Retail and Craft Culture

Patricia Malec SCU’19

“According to India’s National Sample Survey, employment in handcrafts industries was estimated at 5.7 million in 1991 and 8.4 million in 1994-1995” (Strawn 2006). These numbers have done nothing but grow throughout the years

India is known for its creative contribution to the textile and dyeing industries. Rajasthan, specifically, is known for its paintings. Two types that are common are the miniatures- “small-scale paintings that are executed on small surfaces, but cram in a surprising amount of detail by way of delicate brushstroke” that originated in the 16th and 17th centuries and phads, “scroll paintings that are done on cloth and portray deities, mythology, and legends of Rajput kings.”(Brown, L., 2011).

Lady of the House- Miniature Painting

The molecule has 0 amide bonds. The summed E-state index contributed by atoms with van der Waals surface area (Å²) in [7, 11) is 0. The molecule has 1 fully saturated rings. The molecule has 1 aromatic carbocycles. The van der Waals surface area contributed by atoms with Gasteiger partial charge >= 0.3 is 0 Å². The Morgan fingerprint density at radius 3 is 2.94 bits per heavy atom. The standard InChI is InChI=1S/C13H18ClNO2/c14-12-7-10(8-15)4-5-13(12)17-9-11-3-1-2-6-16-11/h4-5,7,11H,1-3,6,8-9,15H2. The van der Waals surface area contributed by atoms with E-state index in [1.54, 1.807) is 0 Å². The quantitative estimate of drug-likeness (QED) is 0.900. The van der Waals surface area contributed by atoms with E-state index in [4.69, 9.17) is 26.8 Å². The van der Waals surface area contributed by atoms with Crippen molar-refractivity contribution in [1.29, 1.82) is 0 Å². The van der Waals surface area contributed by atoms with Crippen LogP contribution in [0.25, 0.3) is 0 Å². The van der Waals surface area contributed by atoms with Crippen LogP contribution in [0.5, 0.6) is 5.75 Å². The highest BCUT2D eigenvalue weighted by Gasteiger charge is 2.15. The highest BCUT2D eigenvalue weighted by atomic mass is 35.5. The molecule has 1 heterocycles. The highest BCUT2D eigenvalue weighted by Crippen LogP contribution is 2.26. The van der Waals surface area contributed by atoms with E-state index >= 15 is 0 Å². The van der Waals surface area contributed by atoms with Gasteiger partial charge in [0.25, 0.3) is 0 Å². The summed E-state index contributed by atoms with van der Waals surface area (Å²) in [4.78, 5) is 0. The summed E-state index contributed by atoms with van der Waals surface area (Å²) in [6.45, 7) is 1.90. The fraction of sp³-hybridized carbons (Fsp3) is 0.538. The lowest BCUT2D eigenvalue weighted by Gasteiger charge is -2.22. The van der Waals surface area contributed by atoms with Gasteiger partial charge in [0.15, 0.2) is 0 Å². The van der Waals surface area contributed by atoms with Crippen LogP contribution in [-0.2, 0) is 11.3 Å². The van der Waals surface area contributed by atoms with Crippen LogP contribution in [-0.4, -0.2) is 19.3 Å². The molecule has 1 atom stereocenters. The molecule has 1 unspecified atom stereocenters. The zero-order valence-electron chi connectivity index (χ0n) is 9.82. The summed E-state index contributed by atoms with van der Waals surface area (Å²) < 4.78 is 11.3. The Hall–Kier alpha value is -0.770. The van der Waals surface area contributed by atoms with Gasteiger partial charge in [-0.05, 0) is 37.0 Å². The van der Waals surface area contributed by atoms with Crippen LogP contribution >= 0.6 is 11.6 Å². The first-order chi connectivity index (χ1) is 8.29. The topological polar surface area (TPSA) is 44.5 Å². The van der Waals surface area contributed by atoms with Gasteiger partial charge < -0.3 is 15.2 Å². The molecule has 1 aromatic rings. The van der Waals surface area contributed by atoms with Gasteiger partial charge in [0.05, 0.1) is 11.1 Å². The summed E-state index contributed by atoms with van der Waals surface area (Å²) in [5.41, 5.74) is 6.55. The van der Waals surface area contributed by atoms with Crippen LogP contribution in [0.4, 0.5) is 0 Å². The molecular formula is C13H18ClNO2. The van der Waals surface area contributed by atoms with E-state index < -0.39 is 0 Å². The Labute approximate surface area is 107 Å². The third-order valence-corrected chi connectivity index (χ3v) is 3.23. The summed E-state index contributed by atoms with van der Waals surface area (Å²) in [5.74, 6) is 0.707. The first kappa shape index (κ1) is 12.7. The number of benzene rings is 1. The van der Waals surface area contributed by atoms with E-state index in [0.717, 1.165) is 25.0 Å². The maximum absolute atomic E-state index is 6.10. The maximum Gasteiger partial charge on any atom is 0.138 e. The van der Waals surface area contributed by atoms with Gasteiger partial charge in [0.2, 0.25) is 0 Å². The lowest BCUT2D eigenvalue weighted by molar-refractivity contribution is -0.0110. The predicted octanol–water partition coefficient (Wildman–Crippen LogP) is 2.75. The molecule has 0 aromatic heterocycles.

Paper making is huge in Sanganer, near Jaipur. Environmentally friendly paper is made from old rags that are “soaked, pulped, strained, beaten, and then spread out to dry on frames.” While there are paper-making factories that have popped up, there are still many places that still go through the process entirely by hand. (Brown, L., 2011).

Handmade Paper from India

Many of these goods are sold in market fairs instead of outlet shops to encourage local contribution to the economy and local culture, in fact, many government halls hold sales each November during Diwali, the Hindu festival of lights. (Strawn, 2006). But, considering that India is as digitally inclined as it is, online retailing has become substantial. Online marketplaces like Amazon and Etsy have many Indian contributors, as well as smaller sites like ItsHandMade and CraftsVilla (Gupta, A. 2016)

“Textile handcrafts in India spring from their creative roles in religion, art, festivals, and in everyday life” (Strawn, 2006). They build off the culture and enhance it in the best ways possible and I believe that learning more about them will help us understand Indian culture in an entirely new way.

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